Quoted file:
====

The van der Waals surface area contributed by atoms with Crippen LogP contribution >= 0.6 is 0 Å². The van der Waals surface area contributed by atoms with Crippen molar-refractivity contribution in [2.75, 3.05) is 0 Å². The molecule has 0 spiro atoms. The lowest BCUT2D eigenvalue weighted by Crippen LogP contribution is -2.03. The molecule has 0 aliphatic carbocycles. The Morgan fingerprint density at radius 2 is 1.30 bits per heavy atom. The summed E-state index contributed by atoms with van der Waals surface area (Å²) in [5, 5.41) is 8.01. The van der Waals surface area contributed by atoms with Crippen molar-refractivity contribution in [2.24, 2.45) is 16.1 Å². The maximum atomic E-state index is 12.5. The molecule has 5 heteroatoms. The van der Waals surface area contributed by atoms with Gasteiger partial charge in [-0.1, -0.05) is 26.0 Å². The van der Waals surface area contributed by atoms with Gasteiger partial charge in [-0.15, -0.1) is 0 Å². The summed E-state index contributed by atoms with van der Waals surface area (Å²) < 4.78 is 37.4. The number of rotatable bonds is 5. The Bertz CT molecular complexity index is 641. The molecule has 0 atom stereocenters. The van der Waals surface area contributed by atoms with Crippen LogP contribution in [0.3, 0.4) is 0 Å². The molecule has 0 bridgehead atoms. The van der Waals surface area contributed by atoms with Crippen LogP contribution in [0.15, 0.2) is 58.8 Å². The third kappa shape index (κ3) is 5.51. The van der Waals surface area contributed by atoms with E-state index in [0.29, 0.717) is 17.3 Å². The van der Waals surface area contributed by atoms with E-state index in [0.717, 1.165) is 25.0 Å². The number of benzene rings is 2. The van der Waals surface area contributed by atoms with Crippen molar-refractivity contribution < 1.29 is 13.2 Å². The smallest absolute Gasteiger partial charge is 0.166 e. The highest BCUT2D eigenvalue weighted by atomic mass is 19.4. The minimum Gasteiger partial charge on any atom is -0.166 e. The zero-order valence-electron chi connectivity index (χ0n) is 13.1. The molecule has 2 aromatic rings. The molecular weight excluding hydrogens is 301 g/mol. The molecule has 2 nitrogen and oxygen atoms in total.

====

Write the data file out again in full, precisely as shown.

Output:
The van der Waals surface area contributed by atoms with Crippen LogP contribution >= 0.6 is 0 Å². The van der Waals surface area contributed by atoms with Crippen molar-refractivity contribution in [2.75, 3.05) is 0 Å². The molecule has 0 spiro atoms. The lowest BCUT2D eigenvalue weighted by Crippen LogP contribution is -2.03. The molecule has 0 aliphatic carbocycles. The Morgan fingerprint density at radius 2 is 1.30 bits per heavy atom. The summed E-state index contributed by atoms with van der Waals surface area (Å²) in [5, 5.41) is 8.01. The van der Waals surface area contributed by atoms with Crippen molar-refractivity contribution in [2.24, 2.45) is 16.1 Å². The maximum atomic E-state index is 12.5. The molecule has 5 heteroatoms. The van der Waals surface area contributed by atoms with Gasteiger partial charge in [-0.1, -0.05) is 26.0 Å². The van der Waals surface area contributed by atoms with Gasteiger partial charge in [-0.15, -0.1) is 0 Å². The summed E-state index contributed by atoms with van der Waals surface area (Å²) < 4.78 is 37.4. The number of rotatable bonds is 5. The Bertz CT molecular complexity index is 641. The molecule has 0 atom stereocenters. The van der Waals surface area contributed by atoms with Crippen LogP contribution in [0.3, 0.4) is 0 Å². The molecule has 0 bridgehead atoms. The van der Waals surface area contributed by atoms with Crippen LogP contribution in [0.15, 0.2) is 58.8 Å². The third kappa shape index (κ3) is 5.51. The van der Waals surface area contributed by atoms with E-state index in [0.29, 0.717) is 17.3 Å². The van der Waals surface area contributed by atoms with E-state index in [0.717, 1.165) is 25.0 Å². The number of benzene rings is 2. The van der Waals surface area contributed by atoms with Crippen molar-refractivity contribution < 1.29 is 13.2 Å². The smallest absolute Gasteiger partial charge is 0.166 e. The highest BCUT2D eigenvalue weighted by atomic mass is 19.4. The minimum Gasteiger partial charge on any atom is -0.166 e. The zero-order valence-electron chi connectivity index (χ0n) is 13.1. The molecule has 2 aromatic rings. The molecular weight excluding hydrogens is 301 g/mol. The molecule has 2 nitrogen and oxygen atoms in total.